Swim Spa Installation Guide

Posted by Nick Clamp in Installing a swim spa on 12th October 2020

Not sure where to start when it comes to creating our very own swim spa Shangri-la in your back garden?

Unless you’re a swim spa aficionado, pool engineer, or landscape gardener, the prospect of installing a swim spa correctly and making sure it complements the rest of your property can be daunting.

Follow this simple step-by-step guide to make sure creating our very own swim spa Shangri-la foes as smoothly as possible, from the first step to the last. 

Do your homework

Photo © MySpa

First comes the fun part – picking your swim spa. 

Before you do anything else, grab some string or tape to measure up the spot you have in mind for your shiny new swim spa. Then you can discount swim spas that will be too big at the start of your search, helping you narrow down your options from the off.

Follow the steps in our swim spa buying guide and the recommendation in your free copy of the latest WhatSwimSpa? magazine to find the perfect model for you. 

Be sure to pay special attention to:

  • Finding a WhatSwimSpa? approved swim spa retailer that offers full delivery and installation (giving a wide berth to any supplier that only offers kerbside delivery).
  • Picking the perfect swim spa for your unique needs and tastes.
  • Taking a few of your favourites for a wet test.
  • Sticking to the five steps to getting the best deal on your swim spa of choice.

Pick the perfect position

Photo © North Spas

Just because you can slot a swim spa into a section of your garden doesn’t mean you should

Be sure to leave a gap of at least two feet between the sides of your swim spa and any surrounding walls so you can get in and out safely and comfortably. You should also make sure your swim spa is further than three metres away from any overhead power cables.

It’s also well worth considering whether the spot you have in mind provides privacy from the neighbours. And if it doesn’t, think about how feasible it would be to install some privacy screens or grow some plants to make the area more secluded. 

How’s the view from the plot you’ve picked out? Think about what you’ll be looking out onto when you’re soaking in your spa’s hot tub section – and whether another location might provide more scenic surroundings.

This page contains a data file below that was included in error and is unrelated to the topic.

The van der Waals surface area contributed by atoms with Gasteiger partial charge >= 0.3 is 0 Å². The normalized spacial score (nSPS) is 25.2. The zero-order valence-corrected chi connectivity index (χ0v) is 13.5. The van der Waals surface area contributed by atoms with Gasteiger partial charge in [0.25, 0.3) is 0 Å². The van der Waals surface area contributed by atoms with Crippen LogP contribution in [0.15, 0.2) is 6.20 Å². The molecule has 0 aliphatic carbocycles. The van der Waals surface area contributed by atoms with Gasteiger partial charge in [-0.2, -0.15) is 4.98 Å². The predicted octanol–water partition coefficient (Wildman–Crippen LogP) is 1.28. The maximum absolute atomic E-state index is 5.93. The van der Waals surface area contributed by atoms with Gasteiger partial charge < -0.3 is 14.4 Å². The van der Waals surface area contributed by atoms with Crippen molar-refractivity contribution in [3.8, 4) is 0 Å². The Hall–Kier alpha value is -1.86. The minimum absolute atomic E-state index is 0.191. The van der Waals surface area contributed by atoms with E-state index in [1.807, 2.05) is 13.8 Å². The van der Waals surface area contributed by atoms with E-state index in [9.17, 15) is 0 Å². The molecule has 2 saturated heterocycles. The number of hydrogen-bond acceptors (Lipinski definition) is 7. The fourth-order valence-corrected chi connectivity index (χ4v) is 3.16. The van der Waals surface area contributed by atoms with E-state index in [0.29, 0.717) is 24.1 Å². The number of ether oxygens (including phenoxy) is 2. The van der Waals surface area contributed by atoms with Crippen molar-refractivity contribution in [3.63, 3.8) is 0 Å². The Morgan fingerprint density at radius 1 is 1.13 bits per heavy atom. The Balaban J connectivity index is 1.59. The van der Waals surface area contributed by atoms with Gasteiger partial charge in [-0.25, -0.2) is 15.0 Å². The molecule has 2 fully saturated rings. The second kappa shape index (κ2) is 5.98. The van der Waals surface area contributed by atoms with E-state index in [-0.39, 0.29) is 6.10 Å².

It’s also well worth considering the route you’ll have to take from your house to the swim spa. The shorter the walk, the more likely you are to use it – especially in the depths of winter. Plus, a clean path from your back door to your swim spa’s steps will mean grass, gravel, and soil won’t get dragged into your swim spa on mucky feet. 

If you have children, it’s important for safety’s sake that you can easily see your swim spa from the rest of the garden and your house. 

And if you can help it, you should avoid placing your swim spa underneath a tree, or else you’ll spend quite a bit of time scooping dead leaves and debris out of it. 

It’s also ideal if there’s an outdoor tap and hose pipe within reach of your swim spa so it can be easily filled, as well as a nearby drain you can empty it out into when it comes time to give it a deep clean. 

Plan your landscaping

Photo © MySpa

It’s also important to keep in mind how your swim spa is going to change the look and feel of your garden at this stage.

Think about what you’ll be using the space for. For example, you might tuck your swim spa out of the way if you only want to use it for serious training. You might make it the focal point of your outdoor space if you’re planning on regularly entertaining people outdoors. And you might create a calming oasis around it if you see yourself relaxing in the hot tub at the end of every day. 

Once you’re clear on this, be sure to ask yourself:

  • Do you want the swim spa area hidden or visible? 
  • How easy is it to get power to the area? 
  • How easy will it be to drain the wet area?
  • How do you want to link the area in with the rest of the garden? 
  • Will noise from the area cause a problem with neighbours? 
  • Is lighting or rain protection required?

No matter what you want from your swim spa, there are a few common mistakes you should be sure to avoid when it comes to landscaping, including:

  • Avoid surrounding your swim spa with gravel or grass, or it’s almost certain to get transferred into the water from your feet and cause potential problems with the jets and vents.
  • Avoid slippery or rough paving and instead opt for top-quality wood decking that doesn’t splinter easily.
  • Avoid planting herbaceous or deciduous plants around your swim spa, or else you’ll constantly be dragging the leaves they shed into the water. 
  • Avoid colours, materials and styles that clash with the rest of your garden and make style choices that will link the area in with the wider space instead. 
  • Avoid doing your own landscaping and hire a professional if you want a flawless finish that’s going to transform the section of your garden with your swim spa into a stylish retreat.

Another landscaping decision you should make early doors is whether you’d like your swim spa sunken into the ground. This will require ground excavation, which will mean it will take longer and cost more to install your swim spa. However, it will lead to an incredibly stylish finish.

It’s well worth asking your swim spa dealer to recommend a landscape gardener or architect. Not only will they be familiar with designing spaces with swim spas in mind, but if they have a good relationship with the retailer things are likely to go a lot more smoothly, meaning a lot less headaches for you.

Get the foundations in place

Photo © Ergo Group